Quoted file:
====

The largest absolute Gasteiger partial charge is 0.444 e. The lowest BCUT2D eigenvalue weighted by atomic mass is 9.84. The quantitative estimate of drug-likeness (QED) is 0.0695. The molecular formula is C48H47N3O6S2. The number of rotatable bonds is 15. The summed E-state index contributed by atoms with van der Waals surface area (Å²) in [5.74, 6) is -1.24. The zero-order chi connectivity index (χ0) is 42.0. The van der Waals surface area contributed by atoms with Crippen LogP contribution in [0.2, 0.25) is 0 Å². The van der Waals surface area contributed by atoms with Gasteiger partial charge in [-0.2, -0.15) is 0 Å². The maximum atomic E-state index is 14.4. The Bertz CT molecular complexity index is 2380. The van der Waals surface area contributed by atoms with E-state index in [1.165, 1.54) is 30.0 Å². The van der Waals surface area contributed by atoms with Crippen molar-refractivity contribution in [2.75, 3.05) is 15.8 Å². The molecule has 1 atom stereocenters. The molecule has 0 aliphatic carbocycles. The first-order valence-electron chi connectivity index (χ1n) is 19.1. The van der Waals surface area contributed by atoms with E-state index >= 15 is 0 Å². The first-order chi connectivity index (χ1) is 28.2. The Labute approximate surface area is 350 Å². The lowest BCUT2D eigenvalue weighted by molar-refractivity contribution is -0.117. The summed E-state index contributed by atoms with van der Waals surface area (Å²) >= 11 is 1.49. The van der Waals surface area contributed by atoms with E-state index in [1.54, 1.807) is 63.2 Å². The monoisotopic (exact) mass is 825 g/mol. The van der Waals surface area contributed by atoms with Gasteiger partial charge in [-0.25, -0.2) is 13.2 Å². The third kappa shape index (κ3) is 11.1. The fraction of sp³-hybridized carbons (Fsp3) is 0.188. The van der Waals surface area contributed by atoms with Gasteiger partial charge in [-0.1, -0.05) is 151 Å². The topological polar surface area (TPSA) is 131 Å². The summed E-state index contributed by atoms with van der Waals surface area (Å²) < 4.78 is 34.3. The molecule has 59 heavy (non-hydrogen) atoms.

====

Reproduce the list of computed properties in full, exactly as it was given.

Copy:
The largest absolute Gasteiger partial charge is 0.444 e. The lowest BCUT2D eigenvalue weighted by atomic mass is 9.84. The quantitative estimate of drug-likeness (QED) is 0.0695. The molecular formula is C48H47N3O6S2. The number of rotatable bonds is 15. The summed E-state index contributed by atoms with van der Waals surface area (Å²) in [5.74, 6) is -1.24. The zero-order chi connectivity index (χ0) is 42.0. The van der Waals surface area contributed by atoms with Crippen LogP contribution in [0.2, 0.25) is 0 Å². The van der Waals surface area contributed by atoms with Gasteiger partial charge in [-0.2, -0.15) is 0 Å². The maximum atomic E-state index is 14.4. The Bertz CT molecular complexity index is 2380. The van der Waals surface area contributed by atoms with E-state index in [1.165, 1.54) is 30.0 Å². The van der Waals surface area contributed by atoms with Crippen molar-refractivity contribution in [2.75, 3.05) is 15.8 Å². The molecule has 1 atom stereocenters. The molecule has 0 aliphatic carbocycles. The first-order valence-electron chi connectivity index (χ1n) is 19.1. The van der Waals surface area contributed by atoms with E-state index >= 15 is 0 Å². The first-order chi connectivity index (χ1) is 28.2. The Labute approximate surface area is 350 Å². The lowest BCUT2D eigenvalue weighted by molar-refractivity contribution is -0.117. The summed E-state index contributed by atoms with van der Waals surface area (Å²) >= 11 is 1.49. The van der Waals surface area contributed by atoms with E-state index in [1.54, 1.807) is 63.2 Å². The monoisotopic (exact) mass is 825 g/mol. The van der Waals surface area contributed by atoms with Gasteiger partial charge in [-0.25, -0.2) is 13.2 Å². The third kappa shape index (κ3) is 11.1. The fraction of sp³-hybridized carbons (Fsp3) is 0.188. The van der Waals surface area contributed by atoms with Gasteiger partial charge in [-0.1, -0.05) is 151 Å². The topological polar surface area (TPSA) is 131 Å². The summed E-state index contributed by atoms with van der Waals surface area (Å²) < 4.78 is 34.3. The molecule has 59 heavy (non-hydrogen) atoms.